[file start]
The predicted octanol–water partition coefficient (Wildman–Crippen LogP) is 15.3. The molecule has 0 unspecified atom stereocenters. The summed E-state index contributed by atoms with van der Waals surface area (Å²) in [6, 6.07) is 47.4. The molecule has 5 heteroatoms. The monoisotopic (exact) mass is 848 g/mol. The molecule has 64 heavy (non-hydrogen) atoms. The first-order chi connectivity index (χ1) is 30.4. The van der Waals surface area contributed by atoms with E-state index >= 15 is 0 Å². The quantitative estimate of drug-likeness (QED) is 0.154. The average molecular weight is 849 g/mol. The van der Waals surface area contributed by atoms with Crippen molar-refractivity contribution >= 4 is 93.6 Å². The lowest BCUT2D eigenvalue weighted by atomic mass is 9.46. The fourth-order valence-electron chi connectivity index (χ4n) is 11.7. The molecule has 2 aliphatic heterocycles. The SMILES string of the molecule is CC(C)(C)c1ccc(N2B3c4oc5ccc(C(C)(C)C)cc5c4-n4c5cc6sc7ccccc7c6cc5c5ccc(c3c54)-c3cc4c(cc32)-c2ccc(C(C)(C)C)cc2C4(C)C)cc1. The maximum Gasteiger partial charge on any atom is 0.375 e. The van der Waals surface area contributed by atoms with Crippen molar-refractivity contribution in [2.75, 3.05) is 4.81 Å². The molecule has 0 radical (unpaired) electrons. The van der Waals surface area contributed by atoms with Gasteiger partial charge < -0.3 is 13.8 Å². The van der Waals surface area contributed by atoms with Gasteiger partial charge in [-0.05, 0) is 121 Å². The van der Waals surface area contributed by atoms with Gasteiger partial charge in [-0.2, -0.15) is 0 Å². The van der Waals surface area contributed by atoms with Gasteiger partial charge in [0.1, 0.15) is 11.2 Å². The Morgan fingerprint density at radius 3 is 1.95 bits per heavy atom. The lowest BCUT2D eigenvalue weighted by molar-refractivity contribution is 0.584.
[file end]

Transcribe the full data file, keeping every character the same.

The predicted octanol–water partition coefficient (Wildman–Crippen LogP) is 15.3. The molecule has 0 unspecified atom stereocenters. The summed E-state index contributed by atoms with van der Waals surface area (Å²) in [6, 6.07) is 47.4. The molecule has 5 heteroatoms. The monoisotopic (exact) mass is 848 g/mol. The molecule has 64 heavy (non-hydrogen) atoms. The first-order chi connectivity index (χ1) is 30.4. The van der Waals surface area contributed by atoms with E-state index >= 15 is 0 Å². The quantitative estimate of drug-likeness (QED) is 0.154. The average molecular weight is 849 g/mol. The van der Waals surface area contributed by atoms with Crippen molar-refractivity contribution >= 4 is 93.6 Å². The lowest BCUT2D eigenvalue weighted by atomic mass is 9.46. The fourth-order valence-electron chi connectivity index (χ4n) is 11.7. The molecule has 2 aliphatic heterocycles. The SMILES string of the molecule is CC(C)(C)c1ccc(N2B3c4oc5ccc(C(C)(C)C)cc5c4-n4c5cc6sc7ccccc7c6cc5c5ccc(c3c54)-c3cc4c(cc32)-c2ccc(C(C)(C)C)cc2C4(C)C)cc1. The maximum Gasteiger partial charge on any atom is 0.375 e. The van der Waals surface area contributed by atoms with Crippen molar-refractivity contribution in [2.75, 3.05) is 4.81 Å². The molecule has 0 radical (unpaired) electrons. The van der Waals surface area contributed by atoms with Gasteiger partial charge < -0.3 is 13.8 Å². The van der Waals surface area contributed by atoms with Gasteiger partial charge in [-0.05, 0) is 121 Å². The van der Waals surface area contributed by atoms with Gasteiger partial charge in [-0.2, -0.15) is 0 Å². The van der Waals surface area contributed by atoms with Gasteiger partial charge in [0.1, 0.15) is 11.2 Å². The Morgan fingerprint density at radius 3 is 1.95 bits per heavy atom. The lowest BCUT2D eigenvalue weighted by molar-refractivity contribution is 0.584.